Providing paths for building complementary printed circuit boards
In addition to the chips, the capstone project also focuses on creating robust capabilities at ASU to create printed circuit boards, or PCBs, which can be used as additional components in certain electronic systems. Unlike chips, PCBs aren’t always made from semiconductor materials, and they often perform functions such as connecting various circuit parts.
ASU has the capability to build PCBs on campus in the Engineering Research Center, but Doyle says the process is slow and complicated. To produce the required PCBs, Doyle’s team uses a process with an open-source electronic design automation and simulation program called EasyEDA.
“It’s a complete turnkey system where you capture the schematic and push a button. It does the layout automatically, you push another button, it orders the PCB and you get it in a week,” Doyle says.
To complete the process even faster and entirely on campus, Doyle is investigating if ASU is able to purchase a printer that can produce PCBs from designs in less than an hour, which would further increase accessibility.
The capstone team built a surface-mount technology assembly station on the Tempe campus to allow them to modify the PCBs after production with the necessary parts such as transistors. Surface-mount technology enables users to add any necessary parts directly to the surfaces of PCBs.
Once the project is complete, the assembly stations will remain on the Tempe campus for students to use in the future.
Developing a future microelectronics workforce through hands-on experience
Dominic Cosentino, a senior undergraduate electrical engineering student, was interested in chip manufacturing but discovered the prohibitive costs of chip design software during his experience at ASU. Once Cosentino learned of the opportunity to join Doyle’s project to make semiconductor chip design open-source, he jumped at the chance to join the project.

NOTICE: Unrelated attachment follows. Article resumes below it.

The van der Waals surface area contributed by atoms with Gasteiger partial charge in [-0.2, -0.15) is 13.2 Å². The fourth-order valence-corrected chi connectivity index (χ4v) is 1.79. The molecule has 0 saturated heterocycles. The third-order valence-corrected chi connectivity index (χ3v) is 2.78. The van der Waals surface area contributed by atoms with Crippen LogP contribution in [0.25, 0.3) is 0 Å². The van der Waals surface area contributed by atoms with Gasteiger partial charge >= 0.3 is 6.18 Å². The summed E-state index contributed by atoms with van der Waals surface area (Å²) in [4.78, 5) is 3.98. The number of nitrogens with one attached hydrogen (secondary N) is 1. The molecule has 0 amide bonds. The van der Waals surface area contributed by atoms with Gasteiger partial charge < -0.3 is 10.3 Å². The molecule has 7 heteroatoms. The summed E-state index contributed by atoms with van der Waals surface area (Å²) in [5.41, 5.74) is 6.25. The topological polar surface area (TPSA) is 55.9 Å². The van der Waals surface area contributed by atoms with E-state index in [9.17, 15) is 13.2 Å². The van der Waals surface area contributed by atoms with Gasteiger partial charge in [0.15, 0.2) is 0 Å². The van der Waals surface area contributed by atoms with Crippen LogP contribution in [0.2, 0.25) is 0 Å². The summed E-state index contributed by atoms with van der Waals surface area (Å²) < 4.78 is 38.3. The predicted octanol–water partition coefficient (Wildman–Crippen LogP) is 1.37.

Cosentino designed the surface-mount technology assembly for the PCBs to test one of the chips the team designed that is currently in the manufacturing process at SkyWater. The chip will serve as a Gray code counter, which helps ensure reliable and accurate signal transmission in communications technology.
After he graduates, Cosentino plans to become a chip design engineer.
“This project has deepened my interest in integrated circuit design,” Cosentino says. “I am planning to continue in the field and am currently in the process of interviewing for a position.”
After the capstone project is completed, Doyle intends to continue developing the software suite with future capstone teams to expand capabilities to other types of chips. While the open-source software suite is currently set up for the SkyWater 130nm chips, Doyle aims to develop a type of technology called a gigahertz, or GHz, switching power supply, which would use a different type of chip.
Switching power supplies convert electricity between types and voltages as needed for specific uses. Typical radio frequencies used in switching power supplies don’t exceed a few megahertz, or MHz.
One GHz is equivalent to one thousand MHz, and the higher frequency would enable a power supply’s components to become smaller while improving the conversion of power.
Ultimately, Doyle says using open-source software is the only way he’ll be able to afford to complete his doctoral degree thesis without using a company’s software. If a student uses a company’s paid licenses for chip design software, it would be impermissible to use the results for educational purposes.
He is grateful for open-source access resources that allow him to complete his studies and the opportunity to leave a set of tools that will help other ASU students interested in microelectronics manufacturing.